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Photo: Macleay Argus

On Saturday I received a briefing from the Kempsey Airport Action Group as a part of wider discussions I have been having and research I have been doing. 

Just to be clear, my views on the airport issue are as follows:

The Airport is an asset for Kempsey and at present, it is underutilised as commercial passenger services no longer operate. Kempsey needs an airport – it is an essential infrastructure in any regional centre. 

It is a ‘country airport’ and used for civil aviation, recreation, medical transfers, cargo and small amounts of pilot training. Its intent was no more than this. It is historically close to town as the site was chosen in 1930. 

It is a victim of ‘bad planning’ by Council and other authorities over the years as residential areas and schools are either under flight paths or within close proximity to them. There is prime agricultural land and the Macleay River in the vicinity. 

The previous proposal for a pilot training school taking aircraft movements from around 3k a year to 30k a year is unacceptable. The airport, location and surrounding areas are not fit for this purpose. The airport is too close to ‘everything’.

I have no issue with foreign pilots being trained in Australia. We are perfectly positioned to be an education service provider to Asia and beyond. International education is a $20 billion a year export industry for Australia and we need this to grow in the years ahead. But, not at any cost – to residents, to the environment and to local economic detriment. 

Council is now back at the ‘drawing board’ with the proponent to see if something acceptable to the community can be come up with. This is what I am open-minded about. Let’s see what this process and the work of the community based ‘Kempsey Airport Reference Group’ comes up with.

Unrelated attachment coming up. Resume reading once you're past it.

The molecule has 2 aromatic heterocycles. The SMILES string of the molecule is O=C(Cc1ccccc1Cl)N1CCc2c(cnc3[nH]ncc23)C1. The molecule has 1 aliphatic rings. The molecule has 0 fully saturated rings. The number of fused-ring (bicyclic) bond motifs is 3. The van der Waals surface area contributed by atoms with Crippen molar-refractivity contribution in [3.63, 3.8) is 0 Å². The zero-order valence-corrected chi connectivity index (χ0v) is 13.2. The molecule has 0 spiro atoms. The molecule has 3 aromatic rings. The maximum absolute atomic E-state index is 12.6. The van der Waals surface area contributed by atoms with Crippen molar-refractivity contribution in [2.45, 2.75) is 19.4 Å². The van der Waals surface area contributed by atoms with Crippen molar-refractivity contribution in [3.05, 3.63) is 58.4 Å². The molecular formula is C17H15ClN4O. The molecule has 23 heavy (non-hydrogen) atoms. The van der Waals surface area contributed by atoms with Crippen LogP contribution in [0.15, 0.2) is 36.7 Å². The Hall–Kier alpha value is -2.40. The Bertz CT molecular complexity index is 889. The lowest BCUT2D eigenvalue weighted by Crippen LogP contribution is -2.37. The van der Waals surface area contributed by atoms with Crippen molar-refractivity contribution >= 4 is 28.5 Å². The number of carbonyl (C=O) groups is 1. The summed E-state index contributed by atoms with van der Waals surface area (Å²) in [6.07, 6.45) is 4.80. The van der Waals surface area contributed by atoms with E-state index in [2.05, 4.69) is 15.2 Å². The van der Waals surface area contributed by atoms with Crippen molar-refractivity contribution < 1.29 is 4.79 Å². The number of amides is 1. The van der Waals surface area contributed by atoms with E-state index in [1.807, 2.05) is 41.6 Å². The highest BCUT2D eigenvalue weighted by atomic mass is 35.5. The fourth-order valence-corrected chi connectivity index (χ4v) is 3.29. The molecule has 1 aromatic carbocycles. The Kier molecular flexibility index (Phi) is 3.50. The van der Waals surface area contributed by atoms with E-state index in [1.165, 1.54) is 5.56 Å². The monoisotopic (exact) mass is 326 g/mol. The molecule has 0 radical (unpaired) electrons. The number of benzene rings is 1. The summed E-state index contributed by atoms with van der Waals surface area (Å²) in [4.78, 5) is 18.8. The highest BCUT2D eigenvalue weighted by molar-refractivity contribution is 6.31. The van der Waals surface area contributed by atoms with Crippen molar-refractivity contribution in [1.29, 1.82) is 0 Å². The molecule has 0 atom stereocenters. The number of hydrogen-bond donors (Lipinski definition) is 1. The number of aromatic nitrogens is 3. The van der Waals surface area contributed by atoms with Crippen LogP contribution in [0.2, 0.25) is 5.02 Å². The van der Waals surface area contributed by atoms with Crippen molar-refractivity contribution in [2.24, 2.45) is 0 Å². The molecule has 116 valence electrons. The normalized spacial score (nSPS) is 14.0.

Anything that is proposed must be based inputs, such as: 

  • Maximising the safety of residents, schools and businesses
  • Maximising the amenity of residents, schools and businesses 
  • Ensuring the integrity of prime agricultural land
  • Ensuring the integrity of waterways 
  • Full disclosure of an Environment Impact Statement
  • Full disclosure of a Cost-Benefit Analysis
  • Training program operations (like circuits) that are far removed from residential, education, aged care and business areas
  • Independent analysis of the impact of any plan on housing prices
  • Independent analysis of community sentiment toward the project

Above all, I want complete transparency. No secret documents, no fine print, no guesswork. We need a robust process.

If at the end of a genuine and not token process, something acceptable can be come up that has the support of the community, then we should be open-minded about it, and give it a go, subject to, for example, annual review. If it is more of the same, in my opinion, the response has to be thanks but no thanks. 

I support economic development – but not at any cost. Community, environmental and wider economic concerns are paramount. 

Andrew, 10 September 2018


Resources

Macleay Argus: 20 July 2018: Country Labor Candidate for Oxley Susan Jenvey voices stance on airport debate